Wednesday, January 27, 2010


This past weekend I spent a little bit of time working on some structure kits. Mainly painting. Having insufficient funds to procure the amount of turnouts I need for the next phase of track laying, there’s not a whole lot I can do besides work on these old structure kits.

After doing some painting I decided that I would drag out the umbrella lights and take some nice pics (well, actually I got the lights out to take some pics of my Macs, but I digress).

Here’s the first building, very much a work in progress. It’s basically a little shop. It’s molded in brown, which I must say is a ridiculous color to mold things in. However, this may work to my advantage.


I’m trying to paint it a brick red color. I chose a dark red acrylic. I’ve been painting over the brown and finding the brown shines through a little bit, making a mud-brick look. I’m not exactly sure if I like it or not…will have to think about it.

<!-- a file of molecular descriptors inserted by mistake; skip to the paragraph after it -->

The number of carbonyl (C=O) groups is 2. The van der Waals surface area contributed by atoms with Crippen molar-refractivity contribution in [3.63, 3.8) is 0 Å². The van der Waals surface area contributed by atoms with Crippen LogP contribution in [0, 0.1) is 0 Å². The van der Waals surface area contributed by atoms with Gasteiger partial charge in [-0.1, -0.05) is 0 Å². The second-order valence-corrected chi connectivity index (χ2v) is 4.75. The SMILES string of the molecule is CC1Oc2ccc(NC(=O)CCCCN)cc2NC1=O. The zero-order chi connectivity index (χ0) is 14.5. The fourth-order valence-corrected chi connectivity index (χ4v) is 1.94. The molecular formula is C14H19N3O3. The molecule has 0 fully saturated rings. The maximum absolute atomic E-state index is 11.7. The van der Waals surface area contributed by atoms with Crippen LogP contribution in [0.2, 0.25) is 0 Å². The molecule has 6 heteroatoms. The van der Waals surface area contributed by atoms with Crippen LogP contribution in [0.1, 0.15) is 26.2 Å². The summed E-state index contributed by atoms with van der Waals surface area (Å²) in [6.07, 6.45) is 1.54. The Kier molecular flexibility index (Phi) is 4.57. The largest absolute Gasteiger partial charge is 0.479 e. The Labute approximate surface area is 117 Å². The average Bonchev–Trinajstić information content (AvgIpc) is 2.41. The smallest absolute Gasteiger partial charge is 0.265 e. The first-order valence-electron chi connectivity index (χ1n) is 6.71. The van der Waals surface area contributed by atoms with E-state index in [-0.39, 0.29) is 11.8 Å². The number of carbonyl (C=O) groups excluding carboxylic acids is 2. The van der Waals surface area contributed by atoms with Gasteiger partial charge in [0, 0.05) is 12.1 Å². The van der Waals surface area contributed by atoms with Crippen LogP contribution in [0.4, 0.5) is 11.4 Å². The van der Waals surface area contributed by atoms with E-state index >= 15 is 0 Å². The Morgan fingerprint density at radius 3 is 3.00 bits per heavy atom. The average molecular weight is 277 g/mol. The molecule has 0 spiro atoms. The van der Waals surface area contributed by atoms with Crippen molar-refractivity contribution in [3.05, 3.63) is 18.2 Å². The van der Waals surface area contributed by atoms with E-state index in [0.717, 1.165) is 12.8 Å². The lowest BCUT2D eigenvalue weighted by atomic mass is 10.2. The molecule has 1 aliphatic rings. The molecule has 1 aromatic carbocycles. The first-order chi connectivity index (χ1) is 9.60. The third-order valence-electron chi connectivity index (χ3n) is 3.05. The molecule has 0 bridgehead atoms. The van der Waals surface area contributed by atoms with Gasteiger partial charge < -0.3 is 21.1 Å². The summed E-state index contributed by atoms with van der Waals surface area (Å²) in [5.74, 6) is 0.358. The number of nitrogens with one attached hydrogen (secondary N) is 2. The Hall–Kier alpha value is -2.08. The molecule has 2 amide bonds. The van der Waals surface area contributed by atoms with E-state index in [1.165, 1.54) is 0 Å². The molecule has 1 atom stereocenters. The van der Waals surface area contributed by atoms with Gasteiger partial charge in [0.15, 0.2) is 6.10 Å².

The second building is one of Grandt Line’s “Company Houses.” It’s intended to represent the company-owned homes that were everywhere in the Appalachian country.


One thing I have learned is that macro photos certainly make all your blemishes stand out like a sore thumb! I clearly need to do some touching up with the paint on the edges of the roof and the foundation. I wasn’t exactly sure what color to paint the roof. It’s clearly made of wood shingles. If I had any, I would use some stick-on paper shingles. But I don’t, so I opted for a dark brown. You can still see the brush strokes, but I think with a little weathering chalk it will look fine.